Panorama of Jerusalem - view from the Mount of Olives, c. 186-? probably part of G.V. Yudin collection - Library of Congress
What city is more sacred than Jerusalem? For the world's Jews, Moslems and Christians it is a holy city. Christians reverence it because Jesus celebrated the Holy Days of Judaism here, and here he suffered, died and rose again. The gospels, in fact, describe his life as a journey to Jerusalem.
Yet traces of him are hard to find here today. The reason is the almost complete devastation of Jerusalem in 70 AD, when the Roman commander Titus besieged the city and leveled its walls and buildings to crush the Jewish revolt. The city Jesus knew was almost totally destroyed; indeed some of the worst fighting took place around the traditional place of Calvary. right: south of Jerusalem, seen from the Cremisan Valley - photo credit: Albeiro Rodas
After a second Jewish revolt in 135 AD the Emperor Hadrian, using a standard Roman plan for colonial cities, built a new city on the site of ancient Jerusalem, which he called Aelia Capitolina. Today the streets of Jerusalem's Old City follow Hadrian's 2nd century city plan.
After the Romans, Persian, Moslem and Crusader armies stormed through the Holy Land, destroying or rebuilding the sacred sites. For almost two thousand years the land has suffered more than its share of wars, earthquakes and other natural disasters. Amazingly though, its stones still have stories to tell.
About twenty years before Jesus was born, Herod the Great began extensive building in Jerusalem; a new temple, larger and more beautiful than Solomon's, was to be its crowning glory. Herod's temple, still incomplete, was what Jesus saw in his lifetime.
It was destroyed in August of 70 AD, but in 1967 excavations at the southern side of the remaining temple platform brought to light parts of the original great staircase leading to the southern entrances of temple. Since this was the main entrance for pilgrims, it is likely that Jesus and his disciples walked these steps. The stones were allowed to speak again. above: a stone from the Soreg, a giant stone structure separating the public area from the area where only Jews could enter. Within the soreg was the temple itself. This stone has a Greek language inscription from late 1st century BCE. It warns gentiles to refrain from entering the Temple enclosure, on pain of death.
The Last Hours of Jesus
Where did Pilate judge Jesus? Many modern scholars believe it was outside Herod's Palace in the Upper City, where the Citadel stands today. The Roman Procurator likely resided there during the Jewish holy days and other key times of the year in order to maintain order in the city. His usual residence was at Caesarea Maritima, the Roman administrative center on the Mediterranean coast.
After condemning Jesus to death, Pilate would have given him to the soldiers who brought him to their barracks, probably north of the palace. They scourged him and then led away through the nearby gate to Calvary.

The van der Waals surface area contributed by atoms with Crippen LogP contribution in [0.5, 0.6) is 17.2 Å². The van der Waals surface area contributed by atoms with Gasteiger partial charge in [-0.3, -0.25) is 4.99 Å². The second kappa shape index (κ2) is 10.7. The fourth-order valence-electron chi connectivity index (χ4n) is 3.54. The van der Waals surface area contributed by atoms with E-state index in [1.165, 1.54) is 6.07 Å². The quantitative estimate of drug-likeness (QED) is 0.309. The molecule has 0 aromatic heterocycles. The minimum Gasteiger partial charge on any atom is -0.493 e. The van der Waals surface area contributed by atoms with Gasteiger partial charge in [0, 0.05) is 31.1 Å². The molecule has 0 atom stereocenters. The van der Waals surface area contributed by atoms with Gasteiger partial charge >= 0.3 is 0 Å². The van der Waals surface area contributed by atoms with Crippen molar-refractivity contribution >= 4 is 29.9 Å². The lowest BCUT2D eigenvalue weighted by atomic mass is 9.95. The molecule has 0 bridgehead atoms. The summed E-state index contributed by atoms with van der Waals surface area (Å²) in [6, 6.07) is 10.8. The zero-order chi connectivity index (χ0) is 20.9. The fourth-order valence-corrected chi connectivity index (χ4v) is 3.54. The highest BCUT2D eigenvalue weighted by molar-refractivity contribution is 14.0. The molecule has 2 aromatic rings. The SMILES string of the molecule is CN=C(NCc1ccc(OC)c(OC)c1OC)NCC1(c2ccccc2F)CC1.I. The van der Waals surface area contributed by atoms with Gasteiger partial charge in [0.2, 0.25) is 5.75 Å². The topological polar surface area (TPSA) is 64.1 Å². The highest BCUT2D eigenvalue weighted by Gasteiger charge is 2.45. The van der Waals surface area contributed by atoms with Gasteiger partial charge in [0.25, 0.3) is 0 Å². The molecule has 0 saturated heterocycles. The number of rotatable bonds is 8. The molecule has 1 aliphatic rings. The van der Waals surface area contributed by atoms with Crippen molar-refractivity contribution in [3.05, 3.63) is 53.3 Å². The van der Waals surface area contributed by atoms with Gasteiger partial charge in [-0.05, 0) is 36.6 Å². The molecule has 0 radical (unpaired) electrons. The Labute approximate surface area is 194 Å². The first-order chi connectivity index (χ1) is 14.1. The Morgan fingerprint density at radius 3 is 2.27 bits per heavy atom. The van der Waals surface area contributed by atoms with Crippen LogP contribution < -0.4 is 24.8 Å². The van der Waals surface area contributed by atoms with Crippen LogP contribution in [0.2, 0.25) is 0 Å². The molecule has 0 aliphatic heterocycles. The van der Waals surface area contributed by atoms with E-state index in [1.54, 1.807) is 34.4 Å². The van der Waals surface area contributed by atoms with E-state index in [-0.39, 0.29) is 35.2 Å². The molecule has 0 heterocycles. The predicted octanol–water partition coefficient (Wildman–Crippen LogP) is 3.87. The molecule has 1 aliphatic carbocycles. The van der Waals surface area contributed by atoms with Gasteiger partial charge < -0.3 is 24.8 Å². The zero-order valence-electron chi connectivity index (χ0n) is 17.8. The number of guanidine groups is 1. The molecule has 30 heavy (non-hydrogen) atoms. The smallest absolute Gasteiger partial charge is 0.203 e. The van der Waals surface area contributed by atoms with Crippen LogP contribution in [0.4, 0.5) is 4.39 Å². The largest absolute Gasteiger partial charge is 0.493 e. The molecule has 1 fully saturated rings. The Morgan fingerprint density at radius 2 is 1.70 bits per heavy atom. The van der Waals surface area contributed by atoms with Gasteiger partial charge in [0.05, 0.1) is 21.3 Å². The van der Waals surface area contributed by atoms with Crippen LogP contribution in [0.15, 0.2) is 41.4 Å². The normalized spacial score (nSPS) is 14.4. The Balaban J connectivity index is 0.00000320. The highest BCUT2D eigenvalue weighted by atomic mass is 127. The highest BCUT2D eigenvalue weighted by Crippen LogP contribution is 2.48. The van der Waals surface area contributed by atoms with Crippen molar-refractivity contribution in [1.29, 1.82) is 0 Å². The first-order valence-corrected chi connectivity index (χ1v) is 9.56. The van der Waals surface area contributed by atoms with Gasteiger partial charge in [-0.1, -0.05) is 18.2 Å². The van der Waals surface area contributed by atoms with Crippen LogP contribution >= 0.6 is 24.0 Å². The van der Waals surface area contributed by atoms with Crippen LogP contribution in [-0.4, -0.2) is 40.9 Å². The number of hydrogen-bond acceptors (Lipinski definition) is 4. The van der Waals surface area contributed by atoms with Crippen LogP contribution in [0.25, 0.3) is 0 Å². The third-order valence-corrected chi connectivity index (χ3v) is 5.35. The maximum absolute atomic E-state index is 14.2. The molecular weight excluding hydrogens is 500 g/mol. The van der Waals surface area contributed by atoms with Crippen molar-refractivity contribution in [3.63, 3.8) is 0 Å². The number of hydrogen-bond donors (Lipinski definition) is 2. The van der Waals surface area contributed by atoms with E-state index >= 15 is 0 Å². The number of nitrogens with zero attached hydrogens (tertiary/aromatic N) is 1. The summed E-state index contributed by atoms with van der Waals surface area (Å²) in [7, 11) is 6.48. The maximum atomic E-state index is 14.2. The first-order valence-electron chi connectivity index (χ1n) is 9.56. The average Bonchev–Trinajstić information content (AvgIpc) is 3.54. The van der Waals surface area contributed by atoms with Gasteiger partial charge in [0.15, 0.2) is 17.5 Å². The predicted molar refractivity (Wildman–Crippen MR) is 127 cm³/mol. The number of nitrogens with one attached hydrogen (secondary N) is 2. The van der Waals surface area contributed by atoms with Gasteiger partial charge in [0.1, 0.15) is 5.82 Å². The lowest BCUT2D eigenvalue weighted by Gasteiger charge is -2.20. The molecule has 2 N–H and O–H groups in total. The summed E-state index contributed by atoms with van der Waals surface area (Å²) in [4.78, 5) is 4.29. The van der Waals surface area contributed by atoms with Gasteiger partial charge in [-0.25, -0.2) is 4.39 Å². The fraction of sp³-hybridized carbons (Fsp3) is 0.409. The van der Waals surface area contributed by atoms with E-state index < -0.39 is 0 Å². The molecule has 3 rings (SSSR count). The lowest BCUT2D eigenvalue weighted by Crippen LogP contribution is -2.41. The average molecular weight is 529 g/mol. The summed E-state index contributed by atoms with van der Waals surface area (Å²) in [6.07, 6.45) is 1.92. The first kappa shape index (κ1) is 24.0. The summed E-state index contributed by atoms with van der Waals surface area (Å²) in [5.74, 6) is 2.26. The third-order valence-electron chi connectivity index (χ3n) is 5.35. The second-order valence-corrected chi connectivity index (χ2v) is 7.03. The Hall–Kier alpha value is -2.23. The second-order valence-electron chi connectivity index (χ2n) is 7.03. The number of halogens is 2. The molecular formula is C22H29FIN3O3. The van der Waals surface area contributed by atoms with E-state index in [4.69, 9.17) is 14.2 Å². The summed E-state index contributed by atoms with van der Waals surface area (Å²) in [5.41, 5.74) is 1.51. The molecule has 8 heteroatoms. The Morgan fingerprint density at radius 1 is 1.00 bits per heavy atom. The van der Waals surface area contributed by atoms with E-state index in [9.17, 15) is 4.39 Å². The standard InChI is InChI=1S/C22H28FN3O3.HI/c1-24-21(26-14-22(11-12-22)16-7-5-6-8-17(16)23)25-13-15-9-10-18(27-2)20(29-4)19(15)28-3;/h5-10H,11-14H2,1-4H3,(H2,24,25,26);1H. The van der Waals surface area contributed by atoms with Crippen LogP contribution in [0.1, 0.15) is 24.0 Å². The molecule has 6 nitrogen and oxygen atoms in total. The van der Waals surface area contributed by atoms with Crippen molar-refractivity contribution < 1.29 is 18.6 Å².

Where is Calvary? The site is also likely linked with Herod the Great's vast building program, which demanded great quantities of large cut stones. His builders naturally chose to quarry the big stones as near the city as possible, where limestone was plentiful. In one of their quarries, however, they came upon flawed stone, so they simply cut around it and left it. The quarry, just outside the city gates, began to be used for burials. During the reign of Herod Antipas, Herod the Great's successor, the section of flawed stone, which looked like a skull, became a place for execution. A permanent upright was probably fixed onto the top of the rocky outcropping, and the condemned were forced to carry the crossbeam to the place. Here Jesus was crucified.
Today the Church of the Holy Sepulcher stands on the old quarry, and noisy, crowded markets of the Old City push against its walls. It is a scarred, dark hulk of a building, an aged relic of a larger 4th century church built by Constantine on the place designated from earliest Christian times as the site of Jesus' crucifixion and resurrection. A number of Christian churches are in charge of the building and they jealously guard their ancient rights, managing only with difficulty to administer the building together. In one sense, the worn old church seems to hide, rather than reveal, the things that happened here. above: Church of the Holy Sepulcher, 1885. Apart from some restoration work, the church looks essentially the same today.
Yet like the women in the gospel, thousands come looking for the place where they laid him. Recent excavations, that have uncovered a number of 1st century tombs in the area of the church, confirm that this was a burial place from Jesus' time. Almost certainly the empty tomb honored here is the tomb of the Lord's resurrection.
The Edicule of the Holy Sepulchre (The Tomb of Christ) with the dome of the rotunda visible above
photo credit: Wayne McLean
About seventy feet away from his tomb is a flight of stairs leading up to Calvary, where they crucified him. Beneath lavish, conflicting pieces of religious decoration, one sees sections of the simple flawed limestone rock from of the Place of the Skull. A pilgrim touching this stone reaches back two thousand years to a mystery at the heart of Christian faith:
"The stone which the builders rejected, has become the cornerstone. This is the work of the Lord, a marvel in our eyes." (Psalm 118)
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